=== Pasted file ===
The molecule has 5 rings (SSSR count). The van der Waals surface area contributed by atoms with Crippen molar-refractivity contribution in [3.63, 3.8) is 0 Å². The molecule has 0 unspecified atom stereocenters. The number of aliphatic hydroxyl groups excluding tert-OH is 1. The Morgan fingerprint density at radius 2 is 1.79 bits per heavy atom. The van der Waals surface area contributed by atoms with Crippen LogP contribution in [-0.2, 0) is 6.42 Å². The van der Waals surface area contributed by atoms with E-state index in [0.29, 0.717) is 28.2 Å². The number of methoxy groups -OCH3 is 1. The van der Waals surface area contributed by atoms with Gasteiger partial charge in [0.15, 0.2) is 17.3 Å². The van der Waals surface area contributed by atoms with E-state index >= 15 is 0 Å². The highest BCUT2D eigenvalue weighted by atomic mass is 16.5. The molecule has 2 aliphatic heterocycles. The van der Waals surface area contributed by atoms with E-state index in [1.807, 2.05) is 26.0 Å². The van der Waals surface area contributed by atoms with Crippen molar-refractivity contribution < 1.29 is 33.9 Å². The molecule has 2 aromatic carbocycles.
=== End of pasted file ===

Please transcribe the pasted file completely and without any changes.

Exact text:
The molecule has 5 rings (SSSR count). The van der Waals surface area contributed by atoms with Crippen molar-refractivity contribution in [3.63, 3.8) is 0 Å². The molecule has 0 unspecified atom stereocenters. The number of aliphatic hydroxyl groups excluding tert-OH is 1. The Morgan fingerprint density at radius 2 is 1.79 bits per heavy atom. The van der Waals surface area contributed by atoms with Crippen LogP contribution in [-0.2, 0) is 6.42 Å². The van der Waals surface area contributed by atoms with E-state index in [0.29, 0.717) is 28.2 Å². The number of methoxy groups -OCH3 is 1. The van der Waals surface area contributed by atoms with Gasteiger partial charge in [0.15, 0.2) is 17.3 Å². The van der Waals surface area contributed by atoms with E-state index >= 15 is 0 Å². The highest BCUT2D eigenvalue weighted by atomic mass is 16.5. The molecule has 2 aliphatic heterocycles. The van der Waals surface area contributed by atoms with E-state index in [1.807, 2.05) is 26.0 Å². The van der Waals surface area contributed by atoms with Crippen molar-refractivity contribution < 1.29 is 33.9 Å². The molecule has 2 aromatic carbocycles.